• Stoynoff recounted that Trump called after her piece published and left a voicemail message that she took as an expression of his pleasure that she had not reported his assault against her. “The attack that Stoynoff alleges is sickening. So, too, was the aftermath -- instead of facing consequences for his alleged actions, Trump scored a positive splash in People magazine. After the story hit newsstands, Trump left a voice mail for Stoynoff, ‘I think you're terrific. The article was great and you're great.’ Stoynoff interpreted the message to mean that Trump was pleased she'd kept her mouth shut.” (Washington Post, October 18, 2016) (Washington Post, October 18, 2016)
  • Donald Trump denied Stoynoff’s allegations and then claimed at one of his campaign rallies that he considered her too sexually unattractive to assault. “The Republican presidential nominee has denied the accusation, saying Stoynoff fabricated the incident. He also suggested Stoynoff, 51, is not physically attractive enough to merit his attention. ‘She lies! Look at her, I don't think so,’ Trump, 70, said last week at a campaign rally. Stoynoff is one of about a dozen women who have recently accused Trump of such misconduct as groping, unexpected kisses on the mouth and unwanted sexual advances.” (Chicago Tribune, October 19, 2016)
  • Stoynoff was able to produce six separate witnesses who could corroborate that she had told them of the assault by Trump shortly after it had happened. “People magazine published an article on Tuesday that quoted six people who claimed to corroborate the sexual assault allegation made against Donald J. Trump by the magazine writer Natasha Stoynoff, which both Mr. Trump and his wife, Melania, have angrily denied. Ms. Stoynoff accused Mr. Trump of cornering her alone in 2005 and ‘pushing me against the wall and forcing his tongue down my throat’ while she was at his Florida residence to interview him and his wife for an article on their first wedding anniversary. […] The six people quoted in the latest article include two editors from People, Mary Green and Liz McNeil; a professor of journalism, Paul McLaughlin; a co-worker; and two personal friends of Ms. Stoynoff. All of them said Ms. Stoynoff told them about the episode around the time it occurred.” (New York Times, October 19, 2016)
  • One of Stoynoff’s witnesses claimed that she had been told of the assault the day after it happened. “Marina Grasic, a longtime friend of Ms. Stoynoff, told People that the writer called her the next day and described both the attack and Mr. Trump's proposition. ‘Beyond just the attack, she was horrified by the vulgar circumstances under which she was attacked and propositioned to have an affair,’ Ms. Grasic said. ‘She was there in a professional capacity, writing an article about their happy marriage, and after the incident Trump acted like nothing happened. She was particularly concerned that if he was capable of such behavior, what else was he capable of?’ Ms. Grasic added.” (New York Times, October 19, 2016)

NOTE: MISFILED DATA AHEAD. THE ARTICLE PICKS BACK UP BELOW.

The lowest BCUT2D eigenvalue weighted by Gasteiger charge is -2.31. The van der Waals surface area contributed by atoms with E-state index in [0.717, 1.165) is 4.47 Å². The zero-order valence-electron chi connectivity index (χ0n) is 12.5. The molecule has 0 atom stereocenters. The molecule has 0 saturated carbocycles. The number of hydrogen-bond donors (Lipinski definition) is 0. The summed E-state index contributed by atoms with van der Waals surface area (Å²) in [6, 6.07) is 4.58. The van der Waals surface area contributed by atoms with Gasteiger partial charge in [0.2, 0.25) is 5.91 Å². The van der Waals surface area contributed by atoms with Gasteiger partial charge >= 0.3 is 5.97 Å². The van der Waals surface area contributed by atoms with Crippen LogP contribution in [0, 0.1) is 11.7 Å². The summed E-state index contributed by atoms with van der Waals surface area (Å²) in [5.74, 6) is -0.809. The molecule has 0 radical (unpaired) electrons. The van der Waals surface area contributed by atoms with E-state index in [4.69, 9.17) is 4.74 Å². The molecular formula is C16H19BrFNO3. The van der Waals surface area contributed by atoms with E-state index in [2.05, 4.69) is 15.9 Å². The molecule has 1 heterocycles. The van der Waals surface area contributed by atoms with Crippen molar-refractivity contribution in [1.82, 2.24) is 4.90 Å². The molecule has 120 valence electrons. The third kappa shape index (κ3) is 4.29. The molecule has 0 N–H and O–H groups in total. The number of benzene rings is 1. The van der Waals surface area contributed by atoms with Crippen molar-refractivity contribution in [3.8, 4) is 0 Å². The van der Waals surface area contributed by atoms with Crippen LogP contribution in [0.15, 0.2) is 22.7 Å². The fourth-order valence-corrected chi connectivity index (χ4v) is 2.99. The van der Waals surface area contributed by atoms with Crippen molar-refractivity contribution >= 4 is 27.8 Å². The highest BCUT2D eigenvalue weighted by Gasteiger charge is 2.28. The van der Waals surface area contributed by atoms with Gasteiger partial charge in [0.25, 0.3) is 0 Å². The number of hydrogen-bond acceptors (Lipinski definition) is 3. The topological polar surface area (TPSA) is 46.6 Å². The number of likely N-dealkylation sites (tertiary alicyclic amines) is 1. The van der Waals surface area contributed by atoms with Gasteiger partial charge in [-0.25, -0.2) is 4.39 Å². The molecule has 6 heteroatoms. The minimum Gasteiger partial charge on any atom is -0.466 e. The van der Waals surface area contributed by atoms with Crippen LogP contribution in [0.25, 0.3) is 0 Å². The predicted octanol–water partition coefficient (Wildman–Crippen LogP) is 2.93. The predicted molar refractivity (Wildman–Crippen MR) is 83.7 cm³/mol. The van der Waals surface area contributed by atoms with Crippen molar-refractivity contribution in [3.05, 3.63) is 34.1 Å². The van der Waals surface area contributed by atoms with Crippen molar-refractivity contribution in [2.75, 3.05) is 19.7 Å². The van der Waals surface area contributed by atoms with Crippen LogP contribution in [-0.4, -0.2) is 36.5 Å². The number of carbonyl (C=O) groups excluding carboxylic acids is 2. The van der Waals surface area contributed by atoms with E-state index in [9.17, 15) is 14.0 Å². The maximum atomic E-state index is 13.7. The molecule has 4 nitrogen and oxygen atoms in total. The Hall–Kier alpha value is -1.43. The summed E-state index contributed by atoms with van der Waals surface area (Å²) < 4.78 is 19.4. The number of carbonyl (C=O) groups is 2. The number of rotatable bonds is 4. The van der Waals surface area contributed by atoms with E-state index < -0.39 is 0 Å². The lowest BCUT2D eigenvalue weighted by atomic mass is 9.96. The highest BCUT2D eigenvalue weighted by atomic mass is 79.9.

• Melania Trump demanded a retraction of an anecdote relayed in Stoynoff’s story where she described a later encounter with Melania in New York City, with Melania contending that the encounter had not happened. “Melania Trump is demanding a retraction and apology after People magazine published reporter Natasha Stoynoff's first-person account of being pinned against a wall and kissed by Donald Trump when she interviewed both Trumps at Mar-a-Lago in 2005. […] What makes Melania Trump's beef with People so amazing is that the list she and Harder compiled of supposedly ‘fictionalized’ material has nothing to do with Stoynoff's assault claim. At all. A demand letter sent to the magazine focuses entirely on a minor anecdote, near the end of the article, in which Stoynoff describes running into Melania Trump on a street in New York several months after the alleged assault. […] To review: Melania Trump is not disputing Stoynoff's claim that Donald Trump assaulted her. Melania Trump is disputing Stoynoff's claim that the two women had a chance encounter on a city street several months later.[…] The letter to People is not an admission that Donald Trump assaulted Stoynoff, but it is not a denial, either. Melania Trump has a reputation to protect. Her own.” (Washington Post, October 14, 2016)
  • Stoynoff was able to produce an eyewitness who specifically remembered the encounter with Melania in New York City. “In Stoynoff's first-person account, she also wrote of a chance meeting and brief conversation with Melania Trump along New York's Fifth Avenue weeks later. She said Trump's third wife was by then carrying the couple's infant son, Barron, in her arms while outside Trump Tower. She said Melania called her by her first name and gave her a hug. But Melania Trump said in an interview with CNN broadcast Monday that the conversation never happened. ‘I was never friends with her. I would not recognize her,’ the candidate's wife said of Stoynoff. However, a sixth person quoted in People's story on Tuesday, Liza Herz, said she was with Stoynoff and remembers the moment well. ‘They chatted in a friendly way,’ Herz is quoted as saying. ‘And what struck me most was that Melania was carrying a child and wearing heels.’” (Chicago Tribune, October 19, 2016)